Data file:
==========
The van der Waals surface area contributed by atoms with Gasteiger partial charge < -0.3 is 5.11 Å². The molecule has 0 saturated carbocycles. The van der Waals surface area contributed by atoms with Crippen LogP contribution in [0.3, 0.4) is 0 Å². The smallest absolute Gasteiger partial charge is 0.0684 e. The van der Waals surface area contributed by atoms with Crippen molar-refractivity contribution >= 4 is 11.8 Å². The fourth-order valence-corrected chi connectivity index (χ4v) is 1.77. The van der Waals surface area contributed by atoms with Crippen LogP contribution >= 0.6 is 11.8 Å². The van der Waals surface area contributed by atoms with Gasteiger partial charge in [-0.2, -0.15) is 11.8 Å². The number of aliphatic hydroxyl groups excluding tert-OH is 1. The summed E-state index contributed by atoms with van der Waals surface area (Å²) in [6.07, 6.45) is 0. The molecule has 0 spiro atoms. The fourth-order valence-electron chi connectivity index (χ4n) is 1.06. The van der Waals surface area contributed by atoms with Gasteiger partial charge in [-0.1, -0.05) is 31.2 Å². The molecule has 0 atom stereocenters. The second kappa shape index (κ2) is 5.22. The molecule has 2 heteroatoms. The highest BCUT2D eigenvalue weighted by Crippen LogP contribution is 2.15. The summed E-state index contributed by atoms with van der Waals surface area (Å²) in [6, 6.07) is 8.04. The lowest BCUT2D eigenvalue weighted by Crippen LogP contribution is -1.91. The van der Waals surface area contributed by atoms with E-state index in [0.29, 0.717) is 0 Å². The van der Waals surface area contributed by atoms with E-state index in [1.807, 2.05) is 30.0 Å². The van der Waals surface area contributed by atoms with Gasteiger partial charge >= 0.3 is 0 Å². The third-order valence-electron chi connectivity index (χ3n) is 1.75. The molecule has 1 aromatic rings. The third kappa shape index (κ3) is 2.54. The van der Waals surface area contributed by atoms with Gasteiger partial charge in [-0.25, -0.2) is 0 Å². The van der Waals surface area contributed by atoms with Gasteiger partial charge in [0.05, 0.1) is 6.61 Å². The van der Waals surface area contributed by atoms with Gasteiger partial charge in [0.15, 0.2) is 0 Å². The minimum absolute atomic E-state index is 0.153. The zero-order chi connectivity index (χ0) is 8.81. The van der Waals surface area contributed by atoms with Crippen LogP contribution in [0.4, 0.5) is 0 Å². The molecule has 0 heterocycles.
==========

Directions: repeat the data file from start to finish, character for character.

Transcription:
The van der Waals surface area contributed by atoms with Gasteiger partial charge < -0.3 is 5.11 Å². The molecule has 0 saturated carbocycles. The van der Waals surface area contributed by atoms with Crippen LogP contribution in [0.3, 0.4) is 0 Å². The smallest absolute Gasteiger partial charge is 0.0684 e. The van der Waals surface area contributed by atoms with Crippen molar-refractivity contribution >= 4 is 11.8 Å². The fourth-order valence-corrected chi connectivity index (χ4v) is 1.77. The van der Waals surface area contributed by atoms with Crippen LogP contribution >= 0.6 is 11.8 Å². The van der Waals surface area contributed by atoms with Gasteiger partial charge in [-0.2, -0.15) is 11.8 Å². The number of aliphatic hydroxyl groups excluding tert-OH is 1. The summed E-state index contributed by atoms with van der Waals surface area (Å²) in [6.07, 6.45) is 0. The molecule has 0 spiro atoms. The fourth-order valence-electron chi connectivity index (χ4n) is 1.06. The van der Waals surface area contributed by atoms with Gasteiger partial charge in [-0.1, -0.05) is 31.2 Å². The molecule has 0 atom stereocenters. The second kappa shape index (κ2) is 5.22. The molecule has 2 heteroatoms. The highest BCUT2D eigenvalue weighted by Crippen LogP contribution is 2.15. The summed E-state index contributed by atoms with van der Waals surface area (Å²) in [6, 6.07) is 8.04. The lowest BCUT2D eigenvalue weighted by Crippen LogP contribution is -1.91. The van der Waals surface area contributed by atoms with E-state index in [0.29, 0.717) is 0 Å². The van der Waals surface area contributed by atoms with E-state index in [1.807, 2.05) is 30.0 Å². The van der Waals surface area contributed by atoms with Gasteiger partial charge >= 0.3 is 0 Å². The third-order valence-electron chi connectivity index (χ3n) is 1.75. The molecule has 1 aromatic rings. The third kappa shape index (κ3) is 2.54. The van der Waals surface area contributed by atoms with Gasteiger partial charge in [-0.25, -0.2) is 0 Å². The van der Waals surface area contributed by atoms with Gasteiger partial charge in [0.05, 0.1) is 6.61 Å². The van der Waals surface area contributed by atoms with Gasteiger partial charge in [0.15, 0.2) is 0 Å². The minimum absolute atomic E-state index is 0.153. The zero-order chi connectivity index (χ0) is 8.81. The van der Waals surface area contributed by atoms with Crippen LogP contribution in [0.4, 0.5) is 0 Å². The molecule has 0 heterocycles.